The size of the above sample 36 is 10 mm15 mm20 mm, the size of the stress plane is 10 mm20 mm, the size of a light transmitting surface is 15 mm20 mm, and the length of the light transmitting path is 10 mm.

Samples were produced in accordance with the steps as described above. Namely, oxides, carbonates, nitrates, etc. of the respective elements were prepared as starting materials of the respective components, and these were highly purified. After that, they were weighed and mixed as a raw composition material at a predetermined rate, and the raw composition material was heated to 1,000 to 1,300 C. to melt, and was then subjected to refining and stirring to even the mixture on the whole. Then the raw material thus obtained was cast into the casting mold preliminarily heated and then was annealed there, thereby producing the optical glass as a sample.

Samples prepared for measurement are sample numbers 1 to 7 and BK7 prepared for comparison, as shown in FIG. 5. Numerical values in the table indicate component rates in % by weight on an oxide basis, and the sum becomes 100% for each sample.

The photoelastic constants of the glasses thus obtained were measured for the wavelength λ=540 nm, using the above measuring apparatus. The photoelastic constants C were calculated by measuring optical path differences ΔR while applying the known uniaxial stress σ2 with σ13 =0 in the above equations, using the light of the known wavelength λ and the samples of the known size. Namely, each of the above photoelastic constants C is obtained from (double refraction amount of sample)/(stress applied on sample). (In other words, a photoelastic constant means a double refraction amount per unit stress.) Measurement results are shown in FIG. 5. FIG. 8 shows a graph in which the content of lead oxide (PbO) is taken on the abscissa and the photoelastic constant on the ordinate. As the content of lead oxide increases, the photoelastic constant decreases nearly linearly, reaches zero at a certain point, and then takes negative values after that point, as seen. FIG. 5 also includes measurement results of the component rate of BK7 frequently used heretofore and the photoelastic constant thereof for the light of the wavelength λ=540 nm, as a comparative example. It is seen that the photoelastic constants of the optical glasses of sample numbers 1 to 7 are far smaller than that of BK7, particularly, that the photoelastic constants of the optical glasses of sample numbers 4 to 6 are values in the range where they can be regarded as substantially zero (-0.110-8 cm2 /N to +0.110-8 cm2 /N).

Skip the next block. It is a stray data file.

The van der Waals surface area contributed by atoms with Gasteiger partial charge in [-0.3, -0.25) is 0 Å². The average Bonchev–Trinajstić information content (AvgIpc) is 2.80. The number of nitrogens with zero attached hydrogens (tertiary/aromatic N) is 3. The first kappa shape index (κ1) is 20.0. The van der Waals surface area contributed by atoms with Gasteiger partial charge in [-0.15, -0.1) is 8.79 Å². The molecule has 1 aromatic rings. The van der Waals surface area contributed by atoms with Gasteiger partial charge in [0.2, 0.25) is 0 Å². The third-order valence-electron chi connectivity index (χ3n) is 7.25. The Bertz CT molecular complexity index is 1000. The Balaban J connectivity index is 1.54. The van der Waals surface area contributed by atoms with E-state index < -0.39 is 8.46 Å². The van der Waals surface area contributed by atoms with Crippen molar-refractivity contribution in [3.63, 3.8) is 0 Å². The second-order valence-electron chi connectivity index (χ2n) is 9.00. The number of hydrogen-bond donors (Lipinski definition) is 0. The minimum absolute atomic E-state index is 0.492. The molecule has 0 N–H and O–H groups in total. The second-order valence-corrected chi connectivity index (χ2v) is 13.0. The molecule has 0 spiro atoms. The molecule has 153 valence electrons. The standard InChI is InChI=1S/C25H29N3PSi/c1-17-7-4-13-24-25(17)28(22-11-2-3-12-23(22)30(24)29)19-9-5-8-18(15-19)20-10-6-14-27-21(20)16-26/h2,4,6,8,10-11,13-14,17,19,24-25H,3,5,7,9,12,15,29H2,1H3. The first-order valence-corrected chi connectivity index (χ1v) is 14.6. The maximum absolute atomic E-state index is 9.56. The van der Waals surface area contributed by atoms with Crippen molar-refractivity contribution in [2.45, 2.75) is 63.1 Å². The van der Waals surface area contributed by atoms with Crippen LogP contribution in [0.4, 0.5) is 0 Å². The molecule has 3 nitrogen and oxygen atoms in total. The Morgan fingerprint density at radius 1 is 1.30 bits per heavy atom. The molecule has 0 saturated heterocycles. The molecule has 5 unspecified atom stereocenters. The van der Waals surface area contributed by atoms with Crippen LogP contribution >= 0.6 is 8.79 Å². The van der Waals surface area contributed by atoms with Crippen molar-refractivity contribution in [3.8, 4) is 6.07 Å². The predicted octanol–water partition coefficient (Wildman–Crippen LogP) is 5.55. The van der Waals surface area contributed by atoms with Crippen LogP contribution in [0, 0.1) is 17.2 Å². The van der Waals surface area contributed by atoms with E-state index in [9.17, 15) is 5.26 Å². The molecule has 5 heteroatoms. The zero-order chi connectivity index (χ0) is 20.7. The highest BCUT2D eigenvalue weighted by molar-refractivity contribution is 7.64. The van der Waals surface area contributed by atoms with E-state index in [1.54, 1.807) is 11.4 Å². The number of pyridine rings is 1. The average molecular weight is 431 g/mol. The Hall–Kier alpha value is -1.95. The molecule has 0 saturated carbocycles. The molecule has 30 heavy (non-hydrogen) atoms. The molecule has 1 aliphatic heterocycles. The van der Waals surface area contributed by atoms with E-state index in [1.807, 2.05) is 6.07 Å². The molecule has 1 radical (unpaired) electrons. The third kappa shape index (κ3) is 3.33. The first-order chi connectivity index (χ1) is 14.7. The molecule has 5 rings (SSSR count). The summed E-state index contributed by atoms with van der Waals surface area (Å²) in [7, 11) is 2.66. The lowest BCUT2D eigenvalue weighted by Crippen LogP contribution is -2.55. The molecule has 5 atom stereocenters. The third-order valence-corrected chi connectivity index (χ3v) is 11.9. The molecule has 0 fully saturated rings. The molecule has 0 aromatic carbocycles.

The graph of FIG. 8 is the one shown in H. Aben, C. Guillemet, "Photoelasticity of Glass", published by Springer-Verlag (1993). In this graph, the numerical values described in the following references, Waxler (1), Filon (2), and Pockels (3), are plotted.

(1) Waxler, R. M., "The stress optical coefficient of plate glass," Glass Ind. 34, 258-259, 283 (1953).

(2) Filon, L. N. G., "On the dispersion in artificial double refraction," Phil. Trans. A 207, 263-306 (1907).

(3) Pockels, F., "Uber die Anderung des optischen Verhaltens verschiedener Glaser durch elastische Deformation," Ann. Phys. Ser. IV, 7, 745-771 (Beam splitter).

Next explained with FIG. 9 to FIG. 13 is the configuration of the polarizing beam splitter to which the optical glass member as explained above is applied. The above polarizing beam splitter has the following aspects.

(Aspect 1)

The polarizing beam splitter in the present invention is a polarizing beam splitter having a dielectric multilayer film formed on transparent material members;

wherein the dielectric multilayer film is comprised of at least a first dielectric multilayer film and a second dielectric multilayer film,

wherein each of the first and second dielectric multilayers comprises an alternate layer of a lamination of n cycles (where n is an arbitrary integer), each basic cycle being defined as two layers of a high-index substance and a low-index substance of optical thicknesses λ1 /4, λ2 /4 at two different center wavelengths λ1, λ2, respectively, and thin-film adjuster layers formed on either side of the alternate layer and comprised of either the high-index substance or the low-index substance of an optical thickness λ1 /8, λ2 /8, and